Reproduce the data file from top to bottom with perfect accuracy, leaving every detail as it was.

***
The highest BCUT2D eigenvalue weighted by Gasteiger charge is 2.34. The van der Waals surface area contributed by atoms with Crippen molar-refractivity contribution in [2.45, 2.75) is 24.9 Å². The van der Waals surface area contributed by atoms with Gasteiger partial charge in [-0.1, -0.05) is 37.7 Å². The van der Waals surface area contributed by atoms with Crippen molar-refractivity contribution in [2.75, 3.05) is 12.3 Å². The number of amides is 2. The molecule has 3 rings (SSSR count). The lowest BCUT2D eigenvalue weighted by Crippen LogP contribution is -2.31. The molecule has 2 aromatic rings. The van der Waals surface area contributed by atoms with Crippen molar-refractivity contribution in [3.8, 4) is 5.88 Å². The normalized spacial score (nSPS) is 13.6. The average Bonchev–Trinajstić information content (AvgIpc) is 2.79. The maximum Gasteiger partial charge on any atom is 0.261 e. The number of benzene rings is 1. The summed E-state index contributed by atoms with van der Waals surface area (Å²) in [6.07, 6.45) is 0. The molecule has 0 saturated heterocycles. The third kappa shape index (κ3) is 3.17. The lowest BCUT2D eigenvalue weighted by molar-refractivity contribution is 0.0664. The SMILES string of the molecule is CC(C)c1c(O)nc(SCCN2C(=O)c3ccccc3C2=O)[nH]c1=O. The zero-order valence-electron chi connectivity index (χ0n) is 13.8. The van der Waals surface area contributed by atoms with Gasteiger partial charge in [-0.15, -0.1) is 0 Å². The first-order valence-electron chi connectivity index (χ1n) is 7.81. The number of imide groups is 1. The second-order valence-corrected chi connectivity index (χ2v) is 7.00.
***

The highest BCUT2D eigenvalue weighted by Gasteiger charge is 2.34. The van der Waals surface area contributed by atoms with Crippen molar-refractivity contribution in [2.45, 2.75) is 24.9 Å². The van der Waals surface area contributed by atoms with Gasteiger partial charge in [-0.1, -0.05) is 37.7 Å². The van der Waals surface area contributed by atoms with Crippen molar-refractivity contribution in [2.75, 3.05) is 12.3 Å². The number of amides is 2. The molecule has 3 rings (SSSR count). The lowest BCUT2D eigenvalue weighted by Crippen LogP contribution is -2.31. The molecule has 2 aromatic rings. The van der Waals surface area contributed by atoms with Crippen molar-refractivity contribution in [3.8, 4) is 5.88 Å². The normalized spacial score (nSPS) is 13.6. The average Bonchev–Trinajstić information content (AvgIpc) is 2.79. The maximum Gasteiger partial charge on any atom is 0.261 e. The number of benzene rings is 1. The summed E-state index contributed by atoms with van der Waals surface area (Å²) in [6.07, 6.45) is 0. The molecule has 0 saturated heterocycles. The third kappa shape index (κ3) is 3.17. The lowest BCUT2D eigenvalue weighted by molar-refractivity contribution is 0.0664. The SMILES string of the molecule is CC(C)c1c(O)nc(SCCN2C(=O)c3ccccc3C2=O)[nH]c1=O. The zero-order valence-electron chi connectivity index (χ0n) is 13.8. The van der Waals surface area contributed by atoms with Gasteiger partial charge in [-0.15, -0.1) is 0 Å². The first-order valence-electron chi connectivity index (χ1n) is 7.81. The number of imide groups is 1. The second-order valence-corrected chi connectivity index (χ2v) is 7.00.